Shelter is a means of ensuring people’s protection by responding to their rights to physical security, health, privacy and dignity. It provides a shield from adverse weather and a space to live and store belongings. Good shelter programmes can provide a family with a place in which to base livelihood activities and promote a sense of security whilst living in a temporary community.
What Is a Shelter in Camp Management?
A shelter is a "habitable covered living space, providing a secure, healthy, living environment with privacy and dignity to the groups, families and individuals residing within it." Tom Corsellis and Antonella Vitale, Transitional Settlement Displaced Populations, p.411.
At the start of an operation, assess all options for sheltering displaced families, including options for sheltering populations outside of camps. If upgrading an existing camp or building, shelter providers and the Camp Management Agency should take time to assess what has already been built by the inhabitants of the camp or settlement. It may be more appropriate to consider repairing existing buildings, renting unoccupied structures or accommodating the displaced with host families. All options considered should have clear advantages and disadvantages to the overall operational objectives. Sound planning for a shelter project entails simultaneously meeting the needs of displaced families whilst mitigating and compensating for the negative impact their presence has on host communities.
Shelter Is More Than a Roof
Remember that the physical components of a shelter programme include not only walls and a roof but also clothing, bedding and cooking sets and other non-food items (NFIs).
Voice From the Field - Shelter in Collective Centres
Immediately after the main displacement of the population in Gonaives, Haiti, following flooding in 2008, some internally displaced persons (IDPs) found refuge in tented sites, but the majority were hosted by friends or families and in larger buildings. A wide variety of buildings were used as collective centres, including hotels, warehouses, church halls and schools.
The needs for individual family dwellings will help to determine the scale and pattern of the camp site or layout of the collective centre. Settlement planning, shelter designs or required upgrades to collective centres must take into consideration the needs of host and displaced communities, the delivery and maintenance of other services, such as food and NFI distribution, other infrastructure and external logistics supplies. Overall, a clear site plan should be developed before starting construction activities or distributing materials. Site planning considerations need to be understood in relation to shelter and how people will live and use space within the camp.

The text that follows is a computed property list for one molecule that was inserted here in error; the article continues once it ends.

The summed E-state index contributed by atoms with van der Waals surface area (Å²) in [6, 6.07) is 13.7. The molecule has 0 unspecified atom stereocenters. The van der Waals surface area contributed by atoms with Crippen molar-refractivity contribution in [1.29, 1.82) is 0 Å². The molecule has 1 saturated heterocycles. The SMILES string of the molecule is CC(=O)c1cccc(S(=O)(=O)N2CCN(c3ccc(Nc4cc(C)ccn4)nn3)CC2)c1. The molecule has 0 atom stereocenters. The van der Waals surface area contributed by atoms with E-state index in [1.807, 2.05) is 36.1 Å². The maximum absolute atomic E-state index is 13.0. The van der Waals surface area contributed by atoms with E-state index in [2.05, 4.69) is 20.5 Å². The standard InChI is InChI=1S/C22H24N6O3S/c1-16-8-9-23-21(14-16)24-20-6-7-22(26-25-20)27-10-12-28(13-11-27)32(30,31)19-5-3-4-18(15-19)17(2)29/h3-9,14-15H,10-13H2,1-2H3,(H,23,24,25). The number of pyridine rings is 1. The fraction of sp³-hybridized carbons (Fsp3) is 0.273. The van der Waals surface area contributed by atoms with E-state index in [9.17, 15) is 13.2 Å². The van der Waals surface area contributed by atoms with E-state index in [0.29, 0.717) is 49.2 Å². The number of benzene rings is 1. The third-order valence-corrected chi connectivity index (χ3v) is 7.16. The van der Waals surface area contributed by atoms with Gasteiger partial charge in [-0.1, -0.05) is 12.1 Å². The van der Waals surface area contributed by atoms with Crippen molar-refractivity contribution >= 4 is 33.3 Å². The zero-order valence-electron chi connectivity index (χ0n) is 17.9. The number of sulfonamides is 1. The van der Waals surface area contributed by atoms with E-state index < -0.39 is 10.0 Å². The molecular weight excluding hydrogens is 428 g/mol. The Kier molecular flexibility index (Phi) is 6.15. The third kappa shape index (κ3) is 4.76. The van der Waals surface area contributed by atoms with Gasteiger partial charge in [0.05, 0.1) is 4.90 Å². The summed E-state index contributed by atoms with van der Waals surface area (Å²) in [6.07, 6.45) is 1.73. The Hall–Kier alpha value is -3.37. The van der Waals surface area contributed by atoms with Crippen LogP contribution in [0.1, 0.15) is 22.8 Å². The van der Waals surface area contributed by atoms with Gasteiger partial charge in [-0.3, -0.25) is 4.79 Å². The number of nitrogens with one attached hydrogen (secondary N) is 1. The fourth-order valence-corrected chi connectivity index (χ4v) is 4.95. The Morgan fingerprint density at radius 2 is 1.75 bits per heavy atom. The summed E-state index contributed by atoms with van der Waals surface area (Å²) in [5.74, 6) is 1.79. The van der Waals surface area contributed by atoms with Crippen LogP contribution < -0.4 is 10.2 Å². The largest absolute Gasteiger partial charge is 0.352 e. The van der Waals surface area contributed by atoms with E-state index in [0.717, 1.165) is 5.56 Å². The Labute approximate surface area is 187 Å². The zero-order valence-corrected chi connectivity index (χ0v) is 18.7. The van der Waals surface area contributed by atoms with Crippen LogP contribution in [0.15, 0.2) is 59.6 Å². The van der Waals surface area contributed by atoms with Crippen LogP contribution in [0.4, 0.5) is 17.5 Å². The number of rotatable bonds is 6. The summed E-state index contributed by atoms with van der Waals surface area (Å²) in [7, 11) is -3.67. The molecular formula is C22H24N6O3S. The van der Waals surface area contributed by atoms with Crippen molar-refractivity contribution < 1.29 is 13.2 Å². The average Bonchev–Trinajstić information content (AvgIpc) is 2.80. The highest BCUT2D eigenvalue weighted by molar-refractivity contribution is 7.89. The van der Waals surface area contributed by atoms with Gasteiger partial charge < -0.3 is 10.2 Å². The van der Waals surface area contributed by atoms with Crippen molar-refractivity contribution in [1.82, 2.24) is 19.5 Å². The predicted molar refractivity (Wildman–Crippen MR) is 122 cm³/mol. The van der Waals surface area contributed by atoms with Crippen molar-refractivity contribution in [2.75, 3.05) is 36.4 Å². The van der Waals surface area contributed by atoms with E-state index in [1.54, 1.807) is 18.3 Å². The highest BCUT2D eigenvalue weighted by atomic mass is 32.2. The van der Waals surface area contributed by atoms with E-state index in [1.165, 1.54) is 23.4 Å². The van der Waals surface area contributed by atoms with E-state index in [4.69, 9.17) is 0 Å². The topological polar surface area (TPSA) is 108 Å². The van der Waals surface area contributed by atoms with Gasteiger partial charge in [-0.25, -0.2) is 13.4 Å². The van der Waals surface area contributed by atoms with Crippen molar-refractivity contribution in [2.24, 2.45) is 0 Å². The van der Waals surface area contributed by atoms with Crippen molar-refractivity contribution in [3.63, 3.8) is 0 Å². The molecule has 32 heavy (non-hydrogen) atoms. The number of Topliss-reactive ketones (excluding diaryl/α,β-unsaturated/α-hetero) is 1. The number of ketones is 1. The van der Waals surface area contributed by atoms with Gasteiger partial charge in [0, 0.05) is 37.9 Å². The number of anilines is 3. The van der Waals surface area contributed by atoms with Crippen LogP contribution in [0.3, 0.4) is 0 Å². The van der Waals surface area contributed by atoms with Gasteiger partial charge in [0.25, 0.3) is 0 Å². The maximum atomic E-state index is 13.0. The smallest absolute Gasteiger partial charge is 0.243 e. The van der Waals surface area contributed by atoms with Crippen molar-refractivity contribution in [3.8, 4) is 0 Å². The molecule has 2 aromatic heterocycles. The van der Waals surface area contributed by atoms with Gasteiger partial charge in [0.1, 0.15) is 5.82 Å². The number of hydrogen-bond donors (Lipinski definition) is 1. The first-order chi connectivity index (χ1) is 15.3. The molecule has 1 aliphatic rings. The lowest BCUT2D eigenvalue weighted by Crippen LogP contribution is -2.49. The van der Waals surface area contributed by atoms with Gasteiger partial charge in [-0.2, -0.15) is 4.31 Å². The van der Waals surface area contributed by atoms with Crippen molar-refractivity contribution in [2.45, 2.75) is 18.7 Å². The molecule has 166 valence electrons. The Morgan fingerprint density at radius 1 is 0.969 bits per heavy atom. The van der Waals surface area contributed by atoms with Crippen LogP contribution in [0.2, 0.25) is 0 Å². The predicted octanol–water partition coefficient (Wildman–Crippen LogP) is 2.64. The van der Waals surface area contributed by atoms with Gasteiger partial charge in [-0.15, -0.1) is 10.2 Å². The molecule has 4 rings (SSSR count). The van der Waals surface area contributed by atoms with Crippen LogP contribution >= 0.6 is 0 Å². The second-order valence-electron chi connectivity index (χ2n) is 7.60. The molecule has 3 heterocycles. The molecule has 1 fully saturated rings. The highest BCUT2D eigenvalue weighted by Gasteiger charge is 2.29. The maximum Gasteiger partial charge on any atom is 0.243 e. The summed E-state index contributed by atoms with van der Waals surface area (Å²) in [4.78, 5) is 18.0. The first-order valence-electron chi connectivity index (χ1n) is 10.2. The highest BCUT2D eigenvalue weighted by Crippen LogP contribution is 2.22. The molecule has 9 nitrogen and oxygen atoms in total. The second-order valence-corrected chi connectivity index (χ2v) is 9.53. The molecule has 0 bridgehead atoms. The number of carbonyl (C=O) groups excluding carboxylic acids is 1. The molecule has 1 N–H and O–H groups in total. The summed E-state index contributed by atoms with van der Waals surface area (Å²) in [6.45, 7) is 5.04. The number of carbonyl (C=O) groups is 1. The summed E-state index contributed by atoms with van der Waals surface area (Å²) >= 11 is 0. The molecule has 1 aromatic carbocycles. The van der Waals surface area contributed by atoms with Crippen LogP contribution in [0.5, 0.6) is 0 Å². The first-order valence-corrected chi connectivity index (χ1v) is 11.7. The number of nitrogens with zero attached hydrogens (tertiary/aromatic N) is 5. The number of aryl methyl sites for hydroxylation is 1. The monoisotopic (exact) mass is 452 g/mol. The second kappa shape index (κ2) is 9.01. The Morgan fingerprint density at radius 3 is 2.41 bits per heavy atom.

The way land has been negotiated and the early relationships that have been developed between the camp population and the host community will also have an impact on the running and management of a camp.
Even if in rare cases, optimally, camps are selected and designed before displaced people arrive. In some countries, the national authorities may have assigned certain buildings as planned collective centres for use as temporary shelter for displaced populations in case of natural disasters, such as cyclone, hurricane, storm and flood shelters.
More frequently, a displaced population will settle themselves in unoccupied buildings or land, before the Camp Management Agency is operational. Depending on the size of a self-settled camp, rather than building new structures, the focus may be on upgrading existing structures and the existing infrastructure, and to meet agreed national or international standards. IDPs can be moved in order to restructure the camp. Safety measures can be implemented to protect people.
The CCCM Cluster recommends the use of the minimum shelter standards as documented by Sphere and the Office of the UN Refugee Agency (UNHCR) for initial guidance. In the majority of instances it may be difficult to reach the agreed standards at the beginning of operations. Attaining optimal standards or living conditions may be a process that develops over time. Although minimum standards and associated indicators are meant to be universal, whether they can be delivered or not will depend much on local and cultural factors.
Shelter activities should be carried out by a specialised shelter service provider, in close collaboration with the Camp Management Agency, the CCCM Cluster/Sector Lead Agency as well as the Shelter Cluster/Sector.
Indicators of Poor Shelter Conditions
Increased rates of Acute Respiratory Infections (ARI), eye infections, and cases of scabies outbreaks are all indicators of poor shelter conditions within a camp. Monitoring health data of several camps can help to identify when regional or national issues are arising.